CBC/Radio-Canada’s Leadership in E-waste Recycling 1 / 3

Above the 60th Parallel: CBC/Radio-Canada’s Leadership in Recycling

Published date: Sept. 24, 2013

CBC/Radio-Canada proudly operates five stations in Northern Canada. They are found at Whitehorse, Yukon Territory; Yellowknife and Inuvik, Northwest Territories; and Iqaluit and Rankin Inlet, Nunavut Territory. In those centres, we create local and regional news and cultural programming in English, French and eight Aboriginal languages. Our commitment to our Northern audiences is the same as our commitment everywhere else in the country — but our colleagues above the 60th parallel face unique and significant challenges every day.

Among those challenges is how to deal with e-waste responsibly. Canada’s Northern territories do not have recycling stewardship programs in place, as of yet. This leaves CBC/Radio-Canada with the challenge of meeting the commitments that the Corporation has set for itself in its Environmental Policy (2003), and with fulfilling its goal of being a good corporate citizen in every part of Canada.

To meet our environmental commitments and avoid contributing e-waste to landfill in the North, our broadcast station in Whitehorse implemented a pilot program in late 2012 to make recycling e-waste from our Northern stations both feasible and environmentally responsible. In our Environmental Policy, e-waste is defined as technical and non-technical electronic equipment, cable, wiring, and structures used to house this equipment. In general, the Corporation recycles all kinds of electronics deemed obsolete or no longer fit for our use. The challenge was to economically move this e-waste from the North to certified e-waste recyclers south of the 60th parallel. The best solution found was for employees to collect and package it for delivery to an approved and certified recycler in Edmonton via trucks already in the North for the purpose of bringing our regular equipment and supplies to our Northern stations. This meant that trucks would not need to return empty to the South; no supplemental trucks were required for this recycling programme; and transporting the e-waste intended for recycling would not increase the Corporation’s carbon footprint.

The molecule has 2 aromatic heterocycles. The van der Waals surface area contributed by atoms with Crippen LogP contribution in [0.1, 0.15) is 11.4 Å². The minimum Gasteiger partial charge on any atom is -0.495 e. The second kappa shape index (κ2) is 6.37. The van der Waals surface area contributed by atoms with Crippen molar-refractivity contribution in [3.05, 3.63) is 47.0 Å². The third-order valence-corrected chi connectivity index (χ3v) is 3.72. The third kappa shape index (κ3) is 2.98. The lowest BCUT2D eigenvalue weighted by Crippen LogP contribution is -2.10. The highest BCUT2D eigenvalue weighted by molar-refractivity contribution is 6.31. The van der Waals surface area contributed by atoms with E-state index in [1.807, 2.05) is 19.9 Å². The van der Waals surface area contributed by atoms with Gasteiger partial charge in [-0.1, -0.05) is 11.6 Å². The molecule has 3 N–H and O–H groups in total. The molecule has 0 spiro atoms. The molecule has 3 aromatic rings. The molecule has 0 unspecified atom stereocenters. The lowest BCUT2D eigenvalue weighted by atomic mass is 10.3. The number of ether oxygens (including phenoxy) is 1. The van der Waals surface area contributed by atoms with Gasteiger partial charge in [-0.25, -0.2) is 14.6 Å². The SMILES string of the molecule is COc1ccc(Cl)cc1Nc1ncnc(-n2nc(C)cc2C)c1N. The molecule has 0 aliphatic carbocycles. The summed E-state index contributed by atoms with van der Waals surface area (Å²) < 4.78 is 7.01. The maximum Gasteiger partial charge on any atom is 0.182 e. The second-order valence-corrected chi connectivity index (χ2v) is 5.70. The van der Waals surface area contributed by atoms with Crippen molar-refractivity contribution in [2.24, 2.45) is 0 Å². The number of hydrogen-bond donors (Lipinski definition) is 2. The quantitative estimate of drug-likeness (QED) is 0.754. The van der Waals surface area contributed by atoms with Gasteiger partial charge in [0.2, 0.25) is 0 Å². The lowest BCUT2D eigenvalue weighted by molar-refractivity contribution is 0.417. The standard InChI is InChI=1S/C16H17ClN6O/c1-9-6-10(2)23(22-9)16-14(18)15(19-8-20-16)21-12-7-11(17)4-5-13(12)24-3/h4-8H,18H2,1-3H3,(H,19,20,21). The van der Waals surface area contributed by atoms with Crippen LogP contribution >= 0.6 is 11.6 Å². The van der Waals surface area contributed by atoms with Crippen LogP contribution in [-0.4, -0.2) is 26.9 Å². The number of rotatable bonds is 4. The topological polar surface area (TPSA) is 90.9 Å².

Results

With the success of the Whitehorse pilot program, CBC/Radio-Canada has launched similar programs at our stations in Yellowknife and Iqaluit. The tally, so far — nearly four (3.98) metric tonnes of e-waste diverted from Whitehorse in 2012-2013, and over eight (8.34) metric tonnes diverted from Yellowknife in 2013, and subsequently recycled.

Finding a solution to the challenge of responsibly dealing with our e-waste required the creativity, leadership and dedication of CBC/Radio-Canada employees. In addition to providing broadcasting services to Canadians in the North, they have helped the Corporation in its efforts to be a responsible member of Northern Canadian society.

Quick facts

    With no territorial recycling programs in Canada’s North, CBC/Radio-Canada has found an environmentally responsible and feasible way to recycle its e-waste.

    At time of publication, CBC Whitehorse had diverted nearly four metric tonnes of e-waste from Northern landfill, while CBC Yellowknife had diverted over eight metric tonnes of e-waste.

    We have initiated a similar program at CBC Iqaluit.

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